Actor with Down Syndrome Makes Soap History

September 14, 2015

Last night 26-year-old Liam Bairstow made soap history on the Corrie cobbles.

Liam, who is the first ever soap actor with Down Syndrome made his debut in Sunday night’s episode of Coronation Street. Liam will be playing Alex, nephew of Cathy Matthews (Melanie Hill) in the soap.

It is great to see such an iconic programme, the longest running soap in history welcoming Liam onto their set as an actor. Liam’s debut was a hit among fans last night, with many tweeting congratulating him on his performance, which saw him ask what everyone’s wanted to know – are Cathy and Roy an item?

Across the country, there are excellent community groups for people with Down Syndrome who have an ambition for acting.

One of these is DIY Theatre Company, based in Salford.

DIY Theatre Company is an established Theatre Company of Learning Disabled performers.

They have been creating accessible and thought-provoking theatre since 1994. DIY creates performances and other projects which challenge stereotypes, promote inclusion and celebrate creativity.

The company runs a wide range of projects, a few of which have been funded by Forever Manchester. In 2014, we funded their ‘Testing the Water’ project, where direct beneficiaries included adults with learning difficulties and young people with Profound and Multiple Learning Difficulties (PMLD).

DIY wanted to create a new performance which was accessible to young people with PMLD, as they are some of the most marginalised and isolated people in our society.

Adults with learning difficulties face many social barriers and prejudices. They are generally not viewed as making a valuable contribution to society. DIY members are experiencing huge upheaval within the current climate – changes within Social Care mean many of their support structures have disappeared. DIY is now the only social or structured activity they are participating in outside the home. Members and their families are getting older, many are carers for older parents and two members have lost parents recently. Members are dealing with a complex mixture of social, bereavement and mental health issues.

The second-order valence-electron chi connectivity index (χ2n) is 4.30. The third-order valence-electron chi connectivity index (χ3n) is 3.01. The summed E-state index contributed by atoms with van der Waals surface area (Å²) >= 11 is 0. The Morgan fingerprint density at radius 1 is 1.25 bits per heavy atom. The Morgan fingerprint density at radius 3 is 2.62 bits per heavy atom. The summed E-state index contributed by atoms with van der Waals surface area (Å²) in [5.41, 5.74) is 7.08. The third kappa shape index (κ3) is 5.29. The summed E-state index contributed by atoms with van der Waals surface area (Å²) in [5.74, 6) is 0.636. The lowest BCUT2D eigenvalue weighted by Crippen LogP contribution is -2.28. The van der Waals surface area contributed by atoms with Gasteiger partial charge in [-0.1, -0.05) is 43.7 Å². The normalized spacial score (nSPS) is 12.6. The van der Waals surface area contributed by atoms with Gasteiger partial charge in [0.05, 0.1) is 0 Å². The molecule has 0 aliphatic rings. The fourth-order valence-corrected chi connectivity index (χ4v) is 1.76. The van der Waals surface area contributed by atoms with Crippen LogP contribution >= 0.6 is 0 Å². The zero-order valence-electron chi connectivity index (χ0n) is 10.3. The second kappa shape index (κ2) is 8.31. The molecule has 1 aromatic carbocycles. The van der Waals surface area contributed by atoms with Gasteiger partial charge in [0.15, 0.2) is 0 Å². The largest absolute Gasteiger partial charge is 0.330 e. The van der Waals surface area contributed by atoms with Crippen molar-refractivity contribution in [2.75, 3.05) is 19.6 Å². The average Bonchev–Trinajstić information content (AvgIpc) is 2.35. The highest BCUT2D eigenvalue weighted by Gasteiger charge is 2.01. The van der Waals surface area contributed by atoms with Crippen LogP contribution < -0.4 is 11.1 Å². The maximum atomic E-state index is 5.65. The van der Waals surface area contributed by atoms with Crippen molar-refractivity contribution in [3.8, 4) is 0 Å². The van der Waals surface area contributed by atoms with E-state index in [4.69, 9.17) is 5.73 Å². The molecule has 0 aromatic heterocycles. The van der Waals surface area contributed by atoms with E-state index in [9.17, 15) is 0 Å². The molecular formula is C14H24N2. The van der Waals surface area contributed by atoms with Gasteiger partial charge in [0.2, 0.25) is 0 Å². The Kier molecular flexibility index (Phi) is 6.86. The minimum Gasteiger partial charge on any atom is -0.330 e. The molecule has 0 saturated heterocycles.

Children with PMLD are often socially isolated and rely on parents and carers for social interaction and support. Barriers include transport, physical access, personal care and attitudes. They may have physical or sensory impairments or severe medical conditions and most do not use formal communication like words and symbols, which makes communication difficult.

Drama offers a powerful vehicle for combating social isolation and enabling people with learning difficulties to lead healthier, more meaningful lives.

Angela Chadwick is one of the founding members of DIY Theatre Company.

“When I started I wouldn’t speak to anyone. I was really shy and now I’ve got a confidence I didn’t have before”

Angela has helped to devise and acted in all of DIY’s performances. She volunteers with the company and works as a member of DIY’s Friday Group, where she co-runs drama workshops and passes on her skills to young people with learning difficulties.

“I feel I have learnt to take the time to learn. I have learnt to have the confidence to go first and lead”

Most recently, Angela has been developing her filming skills and has taken a lead role in documenting some of DIY’s Arts Award projects with young people:

“I’ve learnt to use the camera more. To keep a record. It’s important for the evidence. I like helping the students with their portfolios – it gets them thinking”

If you’d like to help Forever Manchester to fund more groups like this DONATE TODAY to make a real difference in your area.

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